Numerical simulation of heat and mass transfer in direct membrane distillation in a hollow fiber module with laminar flow
Fane, Anthony Gordon
Date of Issue2011
School of Civil and Environmental Engineering
Singapore Membrane Technology Centre
The heat and mass transfer processes in direct contact membrane distillation (MD) under laminar ﬂow conditions have been analyzed by computational ﬂuid dynamics (CFD). A two-dimensional heat transfer model was developed by coupling the latent heat, which is generated during the MD process, into the energy conservation equation. In combination with the Navies–Stokes equations, the thermal boundary layer build-up, membrane wall temperatures, temperature polarization coefﬁcient (TPC), local heat transfer coefﬁcients, local mass ﬂuxes as well as the thermal efﬁciency, etc. were predicted under counter-current ﬂow conditions. The overall performance predicted by the model, in terms of ﬂuxes and temperatures, was veriﬁed by single hollow ﬁber experiments with feed in the shell and permeate in the lumen. Simulations using the model provide insights into counter-current direct contact MD. Based on the predicted temperature proﬁles, the local heat ﬂuxes are found to increase and then decrease along the ﬁber length. The deviation of the membrane wall temperature from the ﬂuid bulk phase on the feed and the permeate sides predicts the temperature polarization (TP) effect. The TP coefﬁcient decreases initially and then increase along the ﬁber length. It is also found that the local Nusselt numbers (Nu) present the highest values at the entrances of the feed/permeate sides. Under the assumed operating conditions, the feed side heat transfer coefﬁcients hf are typically half the hp in the permeate side, suggesting that the shell-side hydrodynamics play an important role in improving the heat transfer in this MD conﬁguration. The model also shows how the mass transfer rate and the thermal efﬁciency are affected by the operating conditions. Operating the module at higher feed/permeate circulation velocities enhances transmembrane ﬂux; however, the thermal efﬁciency decreases due to the greater heat loss at a higher permeate velocity. The current study suggests that the CFD simulations can provide qualitative predictions on the inﬂuences of various factors on MD performance, which can guide future work on the hollow ﬁber module design, module scale-up and process optimization to facilitate MD commercialization.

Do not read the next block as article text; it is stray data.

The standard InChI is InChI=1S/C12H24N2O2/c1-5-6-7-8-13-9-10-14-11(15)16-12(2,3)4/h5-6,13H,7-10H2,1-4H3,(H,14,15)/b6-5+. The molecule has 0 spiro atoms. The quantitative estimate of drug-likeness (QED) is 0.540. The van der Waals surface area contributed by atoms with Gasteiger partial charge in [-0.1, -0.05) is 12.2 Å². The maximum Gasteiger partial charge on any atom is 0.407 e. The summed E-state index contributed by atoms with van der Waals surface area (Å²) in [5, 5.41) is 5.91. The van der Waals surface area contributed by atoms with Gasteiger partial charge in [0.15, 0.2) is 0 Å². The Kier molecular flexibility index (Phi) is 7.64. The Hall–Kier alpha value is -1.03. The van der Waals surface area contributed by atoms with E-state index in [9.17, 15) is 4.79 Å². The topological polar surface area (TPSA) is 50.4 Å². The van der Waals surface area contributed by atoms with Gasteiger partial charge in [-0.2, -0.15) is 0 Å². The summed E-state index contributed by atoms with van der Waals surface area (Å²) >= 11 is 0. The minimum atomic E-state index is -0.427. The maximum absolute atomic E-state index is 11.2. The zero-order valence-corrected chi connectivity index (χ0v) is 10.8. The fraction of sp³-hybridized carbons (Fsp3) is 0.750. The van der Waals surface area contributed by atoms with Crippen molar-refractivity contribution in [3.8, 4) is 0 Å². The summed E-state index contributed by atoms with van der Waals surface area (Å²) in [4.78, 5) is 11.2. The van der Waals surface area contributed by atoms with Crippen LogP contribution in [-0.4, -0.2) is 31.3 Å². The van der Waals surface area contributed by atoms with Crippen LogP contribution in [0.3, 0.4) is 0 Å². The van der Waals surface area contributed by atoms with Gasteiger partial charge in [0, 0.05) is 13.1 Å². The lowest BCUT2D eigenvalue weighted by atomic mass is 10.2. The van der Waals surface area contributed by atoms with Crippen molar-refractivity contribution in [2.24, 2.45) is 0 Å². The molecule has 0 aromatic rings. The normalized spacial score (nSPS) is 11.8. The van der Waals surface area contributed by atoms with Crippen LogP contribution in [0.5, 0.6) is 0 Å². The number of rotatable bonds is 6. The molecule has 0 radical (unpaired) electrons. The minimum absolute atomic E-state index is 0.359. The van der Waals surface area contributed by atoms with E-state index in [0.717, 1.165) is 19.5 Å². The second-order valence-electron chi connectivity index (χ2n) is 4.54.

DRNTU::Engineering::Environmental engineering::Water treatment
Journal of membrane science
© 2011 Elsevier. This is the author created version of a work that has been peer reviewed and accepted for publication by Journal of Membrane Science, Elsevier B.V. It incorporates referee’s comments but changes resulting from the publishing process, such as copyediting, structural formatting, may not be reflected in this document. The published version is available at: [DOI: http://dx.doi.org/10.1016/j.memsci.2011.09.011].